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Gotta realize this, even if the tires are advertised to be a specific size, just between brands the actual diameter of the tire can vary significantly.

Also realize this, even if a tire is taller by 2 inches you need only one additional inch of clearance where it matters to clear the tire because 2 inches are divided into two on either directions of the hub; you don't need to clear the entire diameter, you just need to clear the distance from the hub center to the radial edge of the tire. You only require an inch to clear the suspension components, one from either end of the hub, not 2 on each end as one would imagine.

We are not dealing with low riding hot rods with .25" wheel well clearance.

Someone mentioned 11R. I have been studying the specifications from different manufacturers and I pay close attention to load rating and Revolutions per mile which I believe is true reflection of the real diameter of a tire.

11r22.5 and 295/80r22.5 differs by 1-2 revolutions per mile depending on which manufacturers you look at with 11R22.5 being ever so slightly taller on paper.
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Old 02-16-2014, 06:57 PM   #22
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You sure they aren't M154's? If so, I have had them twice. Good tire and I'd do it again.
As I understand they are fairly new and they are the M144s:

M144 | Toyo Tires
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Old 02-16-2014, 07:06 PM   #23
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As I understand they are fairly new and they are the M144s: M144 | Toyo Tires
Ahhhh! Looking at it, the M144's, they were made to fit the coaches that Michelin and Continental only serviced before.

Smart for Toyo to do that.

Any idea on price?
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Old 02-17-2014, 09:46 AM   #24
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Ahhhh! Looking at it, the M144's, they were made to fit the coaches that Michelin and Continental only serviced before.

Smart for Toyo to do that.

Any idea on price?
I was quoted $480 a tire. When you add taxes, mounting, etc it would run $3600 for six. Two years ago I paid about $750 a tire for the GY G670 when I bought two. The local distributors presently cannot get the GYs.
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Old 02-17-2014, 06:47 PM   #25
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I don't think you can go wrong with Toyo. A friend of mine managed a fleet of commercial trucks, both over-the-road and logging trucks. He specified Toyo tires exclusively for the fleet.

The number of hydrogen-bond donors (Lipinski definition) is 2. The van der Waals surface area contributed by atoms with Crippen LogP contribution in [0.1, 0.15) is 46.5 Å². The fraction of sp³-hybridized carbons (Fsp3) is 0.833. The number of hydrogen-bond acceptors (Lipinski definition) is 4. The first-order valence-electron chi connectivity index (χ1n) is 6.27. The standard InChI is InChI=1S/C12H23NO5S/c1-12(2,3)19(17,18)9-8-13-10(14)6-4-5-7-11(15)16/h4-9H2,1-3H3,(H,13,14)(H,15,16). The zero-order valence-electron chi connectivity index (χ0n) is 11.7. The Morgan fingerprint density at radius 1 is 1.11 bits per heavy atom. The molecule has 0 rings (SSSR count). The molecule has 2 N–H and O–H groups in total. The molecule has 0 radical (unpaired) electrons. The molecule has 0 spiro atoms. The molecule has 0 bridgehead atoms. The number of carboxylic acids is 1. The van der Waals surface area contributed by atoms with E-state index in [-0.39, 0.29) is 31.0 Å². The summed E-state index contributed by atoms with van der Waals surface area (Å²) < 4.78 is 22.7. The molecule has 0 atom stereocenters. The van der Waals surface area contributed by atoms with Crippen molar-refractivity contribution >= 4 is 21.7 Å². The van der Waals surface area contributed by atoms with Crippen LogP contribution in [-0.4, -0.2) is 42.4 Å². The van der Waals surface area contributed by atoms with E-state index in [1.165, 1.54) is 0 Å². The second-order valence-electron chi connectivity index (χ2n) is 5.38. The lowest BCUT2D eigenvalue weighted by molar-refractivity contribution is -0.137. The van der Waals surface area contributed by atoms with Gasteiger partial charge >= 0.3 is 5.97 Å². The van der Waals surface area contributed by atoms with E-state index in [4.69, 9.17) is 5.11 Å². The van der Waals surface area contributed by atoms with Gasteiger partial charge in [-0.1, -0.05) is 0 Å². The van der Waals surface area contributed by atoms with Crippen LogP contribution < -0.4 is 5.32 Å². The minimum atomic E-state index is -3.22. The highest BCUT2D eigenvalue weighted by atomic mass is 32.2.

I've had them on two motorhomes. I specified Toyo M154 295/75R22.5 when I purchased my Alpine. Toyo was the OEM supplier for Alpine. They are now supplying original equipment to Toyota.
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Old 05-08-2014, 01:22 PM   #26
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Well I bought michelin 275/75-22.5. The same sixe as 295/75-22.5 by measurements but went from 6600 to 7100 capacity. They run smooth and are round.
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Old 05-08-2014, 01:56 PM   #27
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Well I bought michelin 275/75-22.5. The same sixe as 295/75-22.5 by measurements but went from 6600 to 7100 capacity. They run smooth and are round.
Why would a tire manufacturer make two identical products and give them two different measurement descriptions?

I suspect that the height and width may be close but the actual tread footprint on the pavement is probably greater on the 295.

Not really a big issue unless you are concerned about overloading an axle.
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Old 05-09-2014, 08:26 PM   #28
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We have a Cayman (RR4R chassis) that we have modified in several ways to include the Source Trailing Arms and also their Ride Enhancement Kit. Four corner weighing showed typical RR4R imbalance on rear axle, causing the Goodyear 255s to be maxed out on passenger side. When time came for new tires, we went with Bridgestone Ecopia R268 295/75R22.5 tires (brand new series) that carried more weight than the Goodyears at lower psi. It was a big gamble to jump two tire sizes (for me). We drove 157 miles today and were astonished at the improvement over the oem Goodyears. Much smoother ride and bumps less harsh. No interstate driving on this trip to Carrabelle, Florida and my guess is at 62 mph in 6th gear we ran about 100 rpms lower/less than before the tire change. Although the shop 'fixed' our speedo by computer, new tires were still 3.9 inches taller. I believe the 100 rpm change is the result of an effective rear end ratio change due to taller tires. Anyway, it is great so far, and I can't say enough about the ride change (yes, less than 200 miles). These are big tires, but no rubbing, etc. Had them mounted before adding Dynabeads to check for fit, then demounted and added the Dynabeads. This may be a partial solution to the RR4R mess, although the REK from Source is IMHO still most important. Porpoising was dangerous. Anyway, I concur about the Bridgestones being good tire.